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Immediate effects of an elastic knee sleeve on frontal plane gait biomechanics in knee osteoarthritis.

Schween R, Gehring D, Gollhofer A - PLoS ONE (2015)

Bottom Line: Osteoarthritis of the knee affects millions of people.Kinematics and forces were recorded and joint moments were calculated using an inverse dynamics approach.Conditions with sleeve and without sleeve were compared with paired t-Tests.

View Article: PubMed Central - PubMed

Affiliation: Department of Sport Science, University of Freiburg, Schwarzwaldstrasse 175, D-79117 Freiburg, Germany.

ABSTRACT

Introduction: Osteoarthritis of the knee affects millions of people. Elastic knee sleeves aim at relieving symptoms. While symptomatic improvements have been demonstrated as a consequence of elastic knee sleeves, evidence for biomechanical alterations only exists for the sagittal plane. We therefore asked what effect an elastic knee sleeve would have on frontal plane gait biomechanics.

Methods: 18 subjects (8 women, 10 men) with osteoarthritis of the medial tibiofemoral joint walked over ground with and without an elastic knee sleeve. Kinematics and forces were recorded and joint moments were calculated using an inverse dynamics approach. Conditions with sleeve and without sleeve were compared with paired t-Tests.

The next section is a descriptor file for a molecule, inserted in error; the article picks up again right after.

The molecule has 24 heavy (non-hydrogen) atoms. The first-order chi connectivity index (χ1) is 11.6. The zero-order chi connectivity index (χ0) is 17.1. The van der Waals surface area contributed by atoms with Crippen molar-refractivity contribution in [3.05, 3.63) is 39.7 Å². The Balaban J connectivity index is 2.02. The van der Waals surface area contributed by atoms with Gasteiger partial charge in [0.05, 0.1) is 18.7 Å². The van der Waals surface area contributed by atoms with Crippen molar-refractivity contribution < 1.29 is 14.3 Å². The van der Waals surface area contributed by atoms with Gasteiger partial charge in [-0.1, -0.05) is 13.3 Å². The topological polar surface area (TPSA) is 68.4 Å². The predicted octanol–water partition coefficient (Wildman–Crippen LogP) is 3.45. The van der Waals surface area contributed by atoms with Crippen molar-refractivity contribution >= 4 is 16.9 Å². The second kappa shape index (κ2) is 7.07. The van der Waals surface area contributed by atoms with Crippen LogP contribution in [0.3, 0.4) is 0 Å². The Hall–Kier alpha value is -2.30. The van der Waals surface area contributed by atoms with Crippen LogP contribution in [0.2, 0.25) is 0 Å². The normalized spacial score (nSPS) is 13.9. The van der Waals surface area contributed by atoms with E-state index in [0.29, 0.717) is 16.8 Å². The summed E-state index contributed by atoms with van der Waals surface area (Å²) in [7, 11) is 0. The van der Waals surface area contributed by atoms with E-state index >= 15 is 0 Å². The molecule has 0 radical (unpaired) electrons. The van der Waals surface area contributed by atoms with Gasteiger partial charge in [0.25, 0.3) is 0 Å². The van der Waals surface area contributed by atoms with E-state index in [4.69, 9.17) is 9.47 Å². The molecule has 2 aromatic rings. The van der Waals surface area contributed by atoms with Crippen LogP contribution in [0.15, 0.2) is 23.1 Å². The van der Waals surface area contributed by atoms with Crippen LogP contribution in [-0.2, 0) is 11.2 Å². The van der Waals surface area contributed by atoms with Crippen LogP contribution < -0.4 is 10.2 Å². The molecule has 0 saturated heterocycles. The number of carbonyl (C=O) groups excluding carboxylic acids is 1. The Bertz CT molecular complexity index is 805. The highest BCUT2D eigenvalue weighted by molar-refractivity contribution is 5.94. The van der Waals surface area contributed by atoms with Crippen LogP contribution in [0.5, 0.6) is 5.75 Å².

Results: With the sleeve, knee adduction angle at ground contact was reduced by 1.9 ± 2.1° (P = 0.006). Peak knee adduction was reduced by 1.5 ± 1.6° (P = 0.004). The first peak knee adduction moment and positive knee adduction impulse were decreased by 10.1% (0.74 ± 0.9 Nm • kg-1; P = 0.002) and 12.9% (0.28 ± 0.3 Nm • s • kg-1; P < 0.004), respectively.

Conclusion: Our study provides evidence that wearing an elastic knee sleeve during walking can reduce knee adduction angles, moments and impulse in subjects with knee osteoarthritis. As a higher knee adduction moment has previously been identified as a risk factor for disease progression in patients with medial knee osteoarthritis, we speculate that wearing a knee sleeve may be beneficial for this specific subgroup.

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Related in: MedlinePlus

Knee adduction angle and external moment relative to the support phase of the gait cycle. Dashed lines and dotted areas represent mean and SD of all subjects (N = 18) for the condition without, dotted lines and grey areas for the condition with elastic knee sleeve.
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pone.0115782.g001: Knee adduction angle and external moment relative to the support phase of the gait cycle. Dashed lines and dotted areas represent mean and SD of all subjects (N = 18) for the condition without, dotted lines and grey areas for the condition with elastic knee sleeve.

Mentions: Group means, standard deviations and effect magnitudes of kinematic and kinetic data are reported in Table 1. Knee adduction angles and moments were generally lower with the sleeve (Fig. 1).